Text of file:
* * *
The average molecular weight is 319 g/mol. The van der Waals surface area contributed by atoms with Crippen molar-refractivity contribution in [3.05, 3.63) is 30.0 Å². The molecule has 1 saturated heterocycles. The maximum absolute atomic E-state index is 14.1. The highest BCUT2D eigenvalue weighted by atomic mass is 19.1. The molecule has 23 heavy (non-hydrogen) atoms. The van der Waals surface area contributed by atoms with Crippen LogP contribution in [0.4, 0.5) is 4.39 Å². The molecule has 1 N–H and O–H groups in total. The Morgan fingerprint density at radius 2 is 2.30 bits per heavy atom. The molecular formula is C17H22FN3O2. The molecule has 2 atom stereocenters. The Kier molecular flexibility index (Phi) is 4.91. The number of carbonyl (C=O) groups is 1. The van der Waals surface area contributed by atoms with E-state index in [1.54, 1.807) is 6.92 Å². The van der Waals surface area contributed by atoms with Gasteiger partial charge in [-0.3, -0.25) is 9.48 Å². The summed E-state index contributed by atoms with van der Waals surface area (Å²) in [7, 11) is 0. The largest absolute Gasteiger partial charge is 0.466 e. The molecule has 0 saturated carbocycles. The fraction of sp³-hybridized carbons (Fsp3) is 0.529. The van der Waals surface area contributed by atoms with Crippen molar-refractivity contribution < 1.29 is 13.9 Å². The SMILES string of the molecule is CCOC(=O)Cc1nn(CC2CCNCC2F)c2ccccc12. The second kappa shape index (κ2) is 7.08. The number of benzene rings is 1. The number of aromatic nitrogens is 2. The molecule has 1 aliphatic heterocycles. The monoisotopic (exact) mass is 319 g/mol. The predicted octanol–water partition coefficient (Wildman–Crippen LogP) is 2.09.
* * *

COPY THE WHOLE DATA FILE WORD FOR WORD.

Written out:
The average molecular weight is 319 g/mol. The van der Waals surface area contributed by atoms with Crippen molar-refractivity contribution in [3.05, 3.63) is 30.0 Å². The molecule has 1 saturated heterocycles. The maximum absolute atomic E-state index is 14.1. The highest BCUT2D eigenvalue weighted by atomic mass is 19.1. The molecule has 23 heavy (non-hydrogen) atoms. The van der Waals surface area contributed by atoms with Crippen LogP contribution in [0.4, 0.5) is 4.39 Å². The molecule has 1 N–H and O–H groups in total. The Morgan fingerprint density at radius 2 is 2.30 bits per heavy atom. The molecular formula is C17H22FN3O2. The molecule has 2 atom stereocenters. The Kier molecular flexibility index (Phi) is 4.91. The number of carbonyl (C=O) groups is 1. The van der Waals surface area contributed by atoms with E-state index in [1.54, 1.807) is 6.92 Å². The van der Waals surface area contributed by atoms with Gasteiger partial charge in [-0.3, -0.25) is 9.48 Å². The summed E-state index contributed by atoms with van der Waals surface area (Å²) in [7, 11) is 0. The largest absolute Gasteiger partial charge is 0.466 e. The molecule has 0 saturated carbocycles. The fraction of sp³-hybridized carbons (Fsp3) is 0.529. The van der Waals surface area contributed by atoms with Crippen molar-refractivity contribution < 1.29 is 13.9 Å². The SMILES string of the molecule is CCOC(=O)Cc1nn(CC2CCNCC2F)c2ccccc12. The second kappa shape index (κ2) is 7.08. The number of benzene rings is 1. The number of aromatic nitrogens is 2. The molecule has 1 aliphatic heterocycles. The monoisotopic (exact) mass is 319 g/mol. The predicted octanol–water partition coefficient (Wildman–Crippen LogP) is 2.09.